Simone Moro Expedition Ends in Near-Fatal Crevasse Fall

The Gasherbrum Glacier has just ended Simone Moro and Tamara Lunger’s expedition, and it almost ended Moro’s life. The couple had a close call with an avalanche last week, but this time, the Italian winter maestro only survived thanks to his partner’s quick reaction.

Yesterday, the pair roped up and set off toward Camp 1 for two nights. “We were finally out of the icefall, we had passed the last big crevasse and proceeded to the summit plateau,” Moro wrote. They were in high spirits after presumably finishing the hardest part of their route.

Then it happened. Lunger crossed a small crevasse first, belayed by her partner until about 20m beyond the crack. Then, as Moro prepared to cross, the ground opened up beneath his feet and he disappeared.

The violent jerk of Moro’s 90 kilos tore Lunger from her feet and brought her to the edge of the crack, the rope wrapped around her hand, which bore much of the weight.  Moro fell upside-down for 20m, banging his legs and rear on the blades of ice suspended in the “endless gut” of the crevasse, as he put it.

Lunger’s hand burned from the friction and weight. She had a hard time staying her ground because she was on snowshoes rather than crampons. Luckily, Moro began to fight his way out once he stopped falling. “With one hand, I managed to put a very precarious first anchor and…I had the lucidity to take the ice screw I had in my harness and secure it in the smooth, hard [ice],” he wrote. “That screw stopped me from slipping and probably pulling Tamara down into the crevasse.”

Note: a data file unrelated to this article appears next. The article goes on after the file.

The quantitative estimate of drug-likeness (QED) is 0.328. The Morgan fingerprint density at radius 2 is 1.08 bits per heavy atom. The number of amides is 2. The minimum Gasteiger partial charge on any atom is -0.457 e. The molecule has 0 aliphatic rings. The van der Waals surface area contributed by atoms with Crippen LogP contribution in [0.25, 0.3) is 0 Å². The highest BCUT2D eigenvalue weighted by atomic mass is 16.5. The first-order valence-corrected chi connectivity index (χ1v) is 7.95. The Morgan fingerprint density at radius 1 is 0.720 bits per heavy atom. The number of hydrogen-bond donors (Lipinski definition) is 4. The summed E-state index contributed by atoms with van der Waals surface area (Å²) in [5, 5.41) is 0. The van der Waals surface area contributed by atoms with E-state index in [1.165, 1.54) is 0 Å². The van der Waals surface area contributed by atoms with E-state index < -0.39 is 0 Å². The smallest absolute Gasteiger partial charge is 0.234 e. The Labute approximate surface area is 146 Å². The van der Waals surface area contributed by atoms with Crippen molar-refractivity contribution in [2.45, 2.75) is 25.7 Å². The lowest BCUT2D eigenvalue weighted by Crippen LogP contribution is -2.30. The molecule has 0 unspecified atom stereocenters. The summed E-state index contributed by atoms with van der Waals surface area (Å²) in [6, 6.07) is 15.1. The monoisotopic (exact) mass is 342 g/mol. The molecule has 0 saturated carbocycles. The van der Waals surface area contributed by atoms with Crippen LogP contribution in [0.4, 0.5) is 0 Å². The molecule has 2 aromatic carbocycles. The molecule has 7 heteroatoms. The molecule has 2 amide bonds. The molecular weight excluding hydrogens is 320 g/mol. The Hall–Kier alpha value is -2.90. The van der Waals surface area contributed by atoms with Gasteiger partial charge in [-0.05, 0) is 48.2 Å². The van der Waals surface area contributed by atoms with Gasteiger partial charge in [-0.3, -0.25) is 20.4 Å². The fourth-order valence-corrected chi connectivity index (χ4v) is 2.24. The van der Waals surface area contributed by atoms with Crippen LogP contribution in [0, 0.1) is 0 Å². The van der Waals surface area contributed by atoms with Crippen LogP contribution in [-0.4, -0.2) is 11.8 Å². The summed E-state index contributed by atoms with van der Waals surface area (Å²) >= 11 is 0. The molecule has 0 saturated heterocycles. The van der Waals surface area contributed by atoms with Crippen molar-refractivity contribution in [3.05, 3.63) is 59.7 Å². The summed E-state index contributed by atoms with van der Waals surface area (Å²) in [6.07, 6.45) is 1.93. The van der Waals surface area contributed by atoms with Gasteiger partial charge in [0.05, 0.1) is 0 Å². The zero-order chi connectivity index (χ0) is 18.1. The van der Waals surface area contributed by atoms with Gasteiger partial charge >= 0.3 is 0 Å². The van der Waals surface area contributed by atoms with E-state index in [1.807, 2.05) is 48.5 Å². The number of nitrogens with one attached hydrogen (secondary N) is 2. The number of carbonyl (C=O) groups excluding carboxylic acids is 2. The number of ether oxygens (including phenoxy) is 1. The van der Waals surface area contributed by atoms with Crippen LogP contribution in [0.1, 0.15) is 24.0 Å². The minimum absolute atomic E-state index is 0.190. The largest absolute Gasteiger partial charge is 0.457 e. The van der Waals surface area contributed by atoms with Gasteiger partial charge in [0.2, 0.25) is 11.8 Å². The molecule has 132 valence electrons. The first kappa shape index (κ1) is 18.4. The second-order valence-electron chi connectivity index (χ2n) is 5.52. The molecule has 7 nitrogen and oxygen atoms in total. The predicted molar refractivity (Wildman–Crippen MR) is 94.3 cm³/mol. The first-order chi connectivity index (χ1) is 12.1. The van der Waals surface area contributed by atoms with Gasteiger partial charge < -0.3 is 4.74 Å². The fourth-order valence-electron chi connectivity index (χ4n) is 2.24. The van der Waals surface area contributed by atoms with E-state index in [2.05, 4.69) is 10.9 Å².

Almost two excruciating hours later, Moro managed to climb out of the 50cm-wide but otherwise near-bottomless crevasse. “While I was climbing, Tamara, crying with pain, managed to organize a nice [anchor] to secure me while I was climbing the 20 endless metres of smooth ice.”

Somehow, they had the energy to make it back to Base Camp that night. In the morning, Moro arranged an aerial evacuation and medical checks for both of them. This means, sadly, that their expedition is over, almost before their climb on winter Gasherbrum I has begun.